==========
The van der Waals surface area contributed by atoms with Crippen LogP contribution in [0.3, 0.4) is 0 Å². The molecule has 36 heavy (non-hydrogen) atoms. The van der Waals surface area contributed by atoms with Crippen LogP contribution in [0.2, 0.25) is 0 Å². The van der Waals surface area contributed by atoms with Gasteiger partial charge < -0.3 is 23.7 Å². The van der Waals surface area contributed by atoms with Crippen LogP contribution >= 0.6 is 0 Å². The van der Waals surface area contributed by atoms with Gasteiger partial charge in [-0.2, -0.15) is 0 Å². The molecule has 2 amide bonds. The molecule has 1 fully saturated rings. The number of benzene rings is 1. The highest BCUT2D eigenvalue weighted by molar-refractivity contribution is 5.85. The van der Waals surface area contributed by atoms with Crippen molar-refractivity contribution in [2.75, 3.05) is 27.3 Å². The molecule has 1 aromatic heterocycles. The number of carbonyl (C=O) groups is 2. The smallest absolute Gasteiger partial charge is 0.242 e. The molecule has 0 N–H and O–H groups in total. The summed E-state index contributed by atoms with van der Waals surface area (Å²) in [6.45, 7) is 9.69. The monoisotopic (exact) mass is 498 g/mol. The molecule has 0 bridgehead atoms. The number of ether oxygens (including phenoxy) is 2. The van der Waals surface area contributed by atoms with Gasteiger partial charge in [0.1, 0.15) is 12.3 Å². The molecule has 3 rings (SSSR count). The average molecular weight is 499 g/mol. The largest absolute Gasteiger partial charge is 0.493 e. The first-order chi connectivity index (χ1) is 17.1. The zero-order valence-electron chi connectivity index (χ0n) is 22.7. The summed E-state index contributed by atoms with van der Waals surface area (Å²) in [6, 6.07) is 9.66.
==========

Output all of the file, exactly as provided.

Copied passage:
The van der Waals surface area contributed by atoms with Crippen LogP contribution in [0.3, 0.4) is 0 Å². The molecule has 36 heavy (non-hydrogen) atoms. The van der Waals surface area contributed by atoms with Crippen LogP contribution in [0.2, 0.25) is 0 Å². The van der Waals surface area contributed by atoms with Gasteiger partial charge < -0.3 is 23.7 Å². The van der Waals surface area contributed by atoms with Crippen LogP contribution >= 0.6 is 0 Å². The van der Waals surface area contributed by atoms with Gasteiger partial charge in [-0.2, -0.15) is 0 Å². The molecule has 2 amide bonds. The molecule has 1 fully saturated rings. The number of benzene rings is 1. The highest BCUT2D eigenvalue weighted by molar-refractivity contribution is 5.85. The van der Waals surface area contributed by atoms with Crippen molar-refractivity contribution in [2.75, 3.05) is 27.3 Å². The molecule has 1 aromatic heterocycles. The number of carbonyl (C=O) groups is 2. The smallest absolute Gasteiger partial charge is 0.242 e. The molecule has 0 N–H and O–H groups in total. The summed E-state index contributed by atoms with van der Waals surface area (Å²) in [6.45, 7) is 9.69. The monoisotopic (exact) mass is 498 g/mol. The molecule has 0 bridgehead atoms. The number of ether oxygens (including phenoxy) is 2. The van der Waals surface area contributed by atoms with Gasteiger partial charge in [0.1, 0.15) is 12.3 Å². The molecule has 3 rings (SSSR count). The average molecular weight is 499 g/mol. The largest absolute Gasteiger partial charge is 0.493 e. The first-order chi connectivity index (χ1) is 17.1. The zero-order valence-electron chi connectivity index (χ0n) is 22.7. The summed E-state index contributed by atoms with van der Waals surface area (Å²) in [6, 6.07) is 9.66.